I was horrified. What was I thinking? How could I have allowed my mother to stay at home, only to lapse into a coma during the night? How could I have backed off like that? I was sick to my stomach.
Later that day I telephoned my brothers and sisters to inform them of her illness. Two were local, and the rest were in other parts of the country. One lived in Sweden. They began arriving, one by one, over the next 24 hours.
Despite the prognosis, we all seemed to hang on to the possibility that she would recover. The doctor said there was no way to predict an outcome, and that she would have to be monitored very carefully. Given this information, my brother in Sweden was advised to wait a day or two to make flight reservations.
I walked around in a fog, visiting the ICU daily, obsessively replaying the events from the other day in my mind. On one visit, during the second day after she’d been admitted, she actually awakened, looked at me briefly, and said, “I’ll be alright.” A flicker of hope. A flicker of redemption.
The next day, though, she had a stroke. Her health deteriorated rapidly from there, and we were told that her passing was a matter of time.
She died that Friday morning, six days after falling ill. My brother was in transit from Sweden, never having a chance to see her while she was alive.
I sang her funeral two days later. It was the only thing I could give at that point. I’m still not sure how I got through it. I was a mess.
A few months ago at mass, I listened to the homily by a priest who was here during his regular summer visit from Africa. He was describing some terrible experiences he’d had prior to his departure — a fire that had destroyed a section of a school he’d been building, the deaths of two children in his village who’d been poisoned after eating un-ripened fruit, his luggage having been stolen from his car. He said that he shared these events was not to express his own sadness or frustration, or even to elicit sympathy — but to find meaning in the experiences. He suggested that this is our life’s work: to find meaning in our experiences.
After all these years, I still feel badly about how my mother died, and never thought that I would be with her when she fell ill. I wish I’d known more about aneurysms and stroke symptoms, and maybe I would have acted differently. Two years ago a sister suffered an aneurysm (they’re often inherited), but made it to the hospital in time and recovered completely. She is a walking miracle to me.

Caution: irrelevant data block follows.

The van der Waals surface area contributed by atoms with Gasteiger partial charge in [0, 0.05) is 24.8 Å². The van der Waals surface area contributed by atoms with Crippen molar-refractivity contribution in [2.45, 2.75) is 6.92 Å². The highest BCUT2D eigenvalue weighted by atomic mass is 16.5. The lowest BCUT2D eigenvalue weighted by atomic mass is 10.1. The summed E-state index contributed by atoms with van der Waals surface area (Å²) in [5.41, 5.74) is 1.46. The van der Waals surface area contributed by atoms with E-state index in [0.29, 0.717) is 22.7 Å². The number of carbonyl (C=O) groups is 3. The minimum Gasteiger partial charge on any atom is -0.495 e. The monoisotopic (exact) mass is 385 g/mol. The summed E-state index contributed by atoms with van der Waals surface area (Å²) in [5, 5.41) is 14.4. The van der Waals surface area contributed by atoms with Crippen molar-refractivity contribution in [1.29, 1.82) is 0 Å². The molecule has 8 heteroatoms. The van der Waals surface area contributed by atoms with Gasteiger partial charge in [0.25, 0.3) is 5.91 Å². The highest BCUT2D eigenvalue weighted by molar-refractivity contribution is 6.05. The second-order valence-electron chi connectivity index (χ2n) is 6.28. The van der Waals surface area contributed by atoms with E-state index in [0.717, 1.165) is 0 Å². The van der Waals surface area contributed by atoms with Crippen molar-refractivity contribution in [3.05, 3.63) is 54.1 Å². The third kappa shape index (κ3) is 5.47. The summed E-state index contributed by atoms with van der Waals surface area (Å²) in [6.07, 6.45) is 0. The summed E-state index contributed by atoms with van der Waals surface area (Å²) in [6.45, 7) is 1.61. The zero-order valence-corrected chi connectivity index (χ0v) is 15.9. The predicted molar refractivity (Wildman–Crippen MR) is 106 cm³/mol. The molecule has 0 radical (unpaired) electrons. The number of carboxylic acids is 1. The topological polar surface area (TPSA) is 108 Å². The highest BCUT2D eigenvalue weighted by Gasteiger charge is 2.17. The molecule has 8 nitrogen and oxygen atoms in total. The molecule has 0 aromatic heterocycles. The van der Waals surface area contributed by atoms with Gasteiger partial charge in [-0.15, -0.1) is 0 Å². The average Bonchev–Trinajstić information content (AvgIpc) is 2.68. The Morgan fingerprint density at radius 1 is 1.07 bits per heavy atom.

So I’m trying to take some meaning from this experience, even after so many years. My mother’s death has had a firm hold on me all this time. I just want to loosen the grip. I’m trying to think about the power of patterns in relationships, and to see the value of risk-taking when the dynamics take over: to resist the urge to tread the familiar, cautious route — to take the hit of tension that comes when you confront what doesn’t feel right. That’s the greater good.
Had my mother agreed to go the hospital that night, she still may not have survived. I have been told this repeatedly by siblings, both in their genuine belief and in an effort to comfort me. My nagging thought has always been, though, that perhaps I could have spared her some suffering.
We like to think that we have control over things. There is precious little in our control, of course. But we do have some control over how we respond to our experiences. That’s the kicker. And that takes one hell of an effort. I want to put more energy into living my life that way.
My mother would probably tell me that all is well and there is nothing to more to fret about, and nothing to forgive.
Maybe it’s time to forgive myself.